Saturday, June 18, 2005

The Ring Goes South

I visited Middle Earth and all I got was this lousy T-shirt.

The drive to Houston was prettier than I thought it would be, I've never been to Houston by car and was surprised to see lots of pine trees and not much advertising pollution. I have never really heard anything good about Houston, even from native and converted Texans. Our new name for the city is "The Big Ugly". Miles and miles of out-of-control road widening construction snarls, abandoned chain stores and burger joints, malls, and big boxes.

The Houston Museum of Natural Science is where they now have the
Lord of the Rings Motion Picture Trilogy Exhibition, which has just come from Boston, will go to Seattle after this stint, then out of the USA perhaps forever so I am thankful that we were able to drive somewhere to see it. Our Yahoo map didn't account for an exit ramp closed for construction, so before we knew it we were lost in Houston without a map and the neighborhood didn't look friendly. Eventually we bought a map and found the Museum.

The Exhibition was even beyond my expectations! Now I am going to gush because I am so in awe of Peter Jackson (and have been since Fellowship). To keep this post a bit shorter I will only go into the sets, props, and general film-making aspects of the films. If you have seen the "making-of" extras on the DVDs then you know about the insane level of detail and realism that went into the creation of Middle Earth. Things like intricate embroidery on undergarments, tooling and engraving on very small items that are not seen at all. Absolutely amazing!

A quick listing of what is in the Exhibition
Full costumes
- Arwen, riding
- Arwen requiem
- Aragorn as ranger
- Gandalf the grey
- Prologue Sauron
- Ringwraith
- Eowyn, gown
- Theoden
- Galadriel
- Legolas
- Gimli
- generic hobbit, probably Frodo
- Treebeard
- Uruk-Hai (Lurtz), various orcs, goblins, etc.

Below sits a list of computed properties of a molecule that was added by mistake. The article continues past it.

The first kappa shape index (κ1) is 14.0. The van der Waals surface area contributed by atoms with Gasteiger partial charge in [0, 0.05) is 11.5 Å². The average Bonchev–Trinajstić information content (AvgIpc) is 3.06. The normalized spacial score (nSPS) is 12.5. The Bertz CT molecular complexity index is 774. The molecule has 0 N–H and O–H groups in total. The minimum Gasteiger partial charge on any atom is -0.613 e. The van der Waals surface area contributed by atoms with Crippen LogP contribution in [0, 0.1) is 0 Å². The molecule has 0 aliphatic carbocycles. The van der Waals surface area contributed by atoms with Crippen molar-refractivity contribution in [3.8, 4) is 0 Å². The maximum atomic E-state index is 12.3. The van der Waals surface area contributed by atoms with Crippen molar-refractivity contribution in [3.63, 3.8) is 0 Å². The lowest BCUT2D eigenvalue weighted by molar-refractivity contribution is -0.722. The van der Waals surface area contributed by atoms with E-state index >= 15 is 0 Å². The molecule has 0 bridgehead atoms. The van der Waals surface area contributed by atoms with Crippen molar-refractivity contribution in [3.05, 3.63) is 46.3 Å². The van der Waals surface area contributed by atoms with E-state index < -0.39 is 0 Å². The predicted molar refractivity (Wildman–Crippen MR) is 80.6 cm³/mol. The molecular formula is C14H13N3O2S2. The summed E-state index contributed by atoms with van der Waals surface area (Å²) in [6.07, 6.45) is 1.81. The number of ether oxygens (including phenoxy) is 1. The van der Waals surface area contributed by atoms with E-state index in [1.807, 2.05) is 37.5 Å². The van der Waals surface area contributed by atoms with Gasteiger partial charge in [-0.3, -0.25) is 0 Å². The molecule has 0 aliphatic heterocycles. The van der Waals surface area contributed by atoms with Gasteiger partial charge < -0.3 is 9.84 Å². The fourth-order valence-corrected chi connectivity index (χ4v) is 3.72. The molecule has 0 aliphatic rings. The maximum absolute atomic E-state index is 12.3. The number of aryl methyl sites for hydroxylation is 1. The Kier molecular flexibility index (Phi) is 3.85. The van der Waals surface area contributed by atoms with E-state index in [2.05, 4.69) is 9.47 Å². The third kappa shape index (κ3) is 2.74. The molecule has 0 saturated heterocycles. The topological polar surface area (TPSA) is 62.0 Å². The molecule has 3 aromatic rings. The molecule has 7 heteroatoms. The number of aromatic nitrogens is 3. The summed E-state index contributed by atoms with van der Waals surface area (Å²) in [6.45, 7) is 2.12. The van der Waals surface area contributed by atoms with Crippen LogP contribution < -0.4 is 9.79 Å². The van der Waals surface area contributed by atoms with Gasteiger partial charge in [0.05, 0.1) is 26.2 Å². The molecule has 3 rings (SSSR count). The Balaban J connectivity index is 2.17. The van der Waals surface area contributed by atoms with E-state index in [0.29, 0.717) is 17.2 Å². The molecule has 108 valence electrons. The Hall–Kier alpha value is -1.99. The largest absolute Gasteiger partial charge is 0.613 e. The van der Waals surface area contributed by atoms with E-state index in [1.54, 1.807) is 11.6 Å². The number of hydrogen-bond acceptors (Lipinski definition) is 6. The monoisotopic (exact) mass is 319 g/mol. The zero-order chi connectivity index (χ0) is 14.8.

Full armor sets and weaponry, prologue and third age, elves, humans.
Legolas' Mirkwood quiver and Galadriel's gifts, Anduril and the shards of Narsil, Haldir's weaponry, Gil-Galad's shield and spear, crowns of all kinds, all the rings and important jewelry including Barahir, phial of Galadriel, palantir, more, more, and more. Sculptures included a full-sized cave troll and a smaller version in "Leonardo" pose including twig and berries! Ooooooh!!! TMI!!! Shelob stuff, ugh!! (and this evening I'm watching Arachnophobia on TV) Also lots of original art by John Howe and Alan Lee.

There were some cool demos that you could participate in, like 3-D laser scanning to turn your face to stone, green screen CG, and digital person resizing tricks (we didn't spend the extra $10 for that one, it was funny enough seeing other people do it.)

I think that the most striking display was an extremely realistic Boromir, made of silicone, lying in the elven boat with his shield at the head and sword on his chest. It was absolutely lifelike, or rather, deathlike. Breathtaking. There was even dirt on his shoes.

After the Museum we went to the Hobbit Cafe, which I found out about on the Rings on the Range board. It was hobbity good! Lots of vegetarian choices and the sandwiches came with diced carrots on the side. I have to think the veggie choices might be a rare thing in H-town. Just a hunch.

It was definitely worth the trip, and if you are a lover of these movies it's probably worth an airline trip. We went there and and back again the same day.

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